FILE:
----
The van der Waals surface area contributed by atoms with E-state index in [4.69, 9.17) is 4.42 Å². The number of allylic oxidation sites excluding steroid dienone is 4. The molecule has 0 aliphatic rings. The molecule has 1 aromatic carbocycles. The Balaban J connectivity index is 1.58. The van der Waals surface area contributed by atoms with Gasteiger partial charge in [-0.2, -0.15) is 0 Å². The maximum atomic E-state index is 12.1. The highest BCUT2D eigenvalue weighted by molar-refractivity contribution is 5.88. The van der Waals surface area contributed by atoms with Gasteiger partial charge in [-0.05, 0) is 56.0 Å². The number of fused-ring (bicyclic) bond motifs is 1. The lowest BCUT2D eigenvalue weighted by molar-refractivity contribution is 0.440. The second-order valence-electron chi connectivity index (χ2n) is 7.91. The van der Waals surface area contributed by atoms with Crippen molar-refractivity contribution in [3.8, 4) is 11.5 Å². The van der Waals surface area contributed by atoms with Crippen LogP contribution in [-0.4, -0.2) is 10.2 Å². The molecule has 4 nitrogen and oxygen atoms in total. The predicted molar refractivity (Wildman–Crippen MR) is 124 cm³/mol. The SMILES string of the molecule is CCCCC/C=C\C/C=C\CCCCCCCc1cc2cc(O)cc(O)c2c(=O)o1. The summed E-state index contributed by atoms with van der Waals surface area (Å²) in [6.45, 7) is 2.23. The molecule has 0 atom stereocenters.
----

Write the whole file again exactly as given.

The van der Waals surface area contributed by atoms with E-state index in [4.69, 9.17) is 4.42 Å². The number of allylic oxidation sites excluding steroid dienone is 4. The molecule has 0 aliphatic rings. The molecule has 1 aromatic carbocycles. The Balaban J connectivity index is 1.58. The van der Waals surface area contributed by atoms with Gasteiger partial charge in [-0.2, -0.15) is 0 Å². The maximum atomic E-state index is 12.1. The highest BCUT2D eigenvalue weighted by molar-refractivity contribution is 5.88. The van der Waals surface area contributed by atoms with Gasteiger partial charge in [-0.05, 0) is 56.0 Å². The number of fused-ring (bicyclic) bond motifs is 1. The lowest BCUT2D eigenvalue weighted by molar-refractivity contribution is 0.440. The second-order valence-electron chi connectivity index (χ2n) is 7.91. The van der Waals surface area contributed by atoms with Crippen molar-refractivity contribution in [3.8, 4) is 11.5 Å². The van der Waals surface area contributed by atoms with Crippen LogP contribution in [-0.4, -0.2) is 10.2 Å². The molecule has 4 nitrogen and oxygen atoms in total. The predicted molar refractivity (Wildman–Crippen MR) is 124 cm³/mol. The SMILES string of the molecule is CCCCC/C=C\C/C=C\CCCCCCCc1cc2cc(O)cc(O)c2c(=O)o1. The summed E-state index contributed by atoms with van der Waals surface area (Å²) in [6.45, 7) is 2.23. The molecule has 0 atom stereocenters.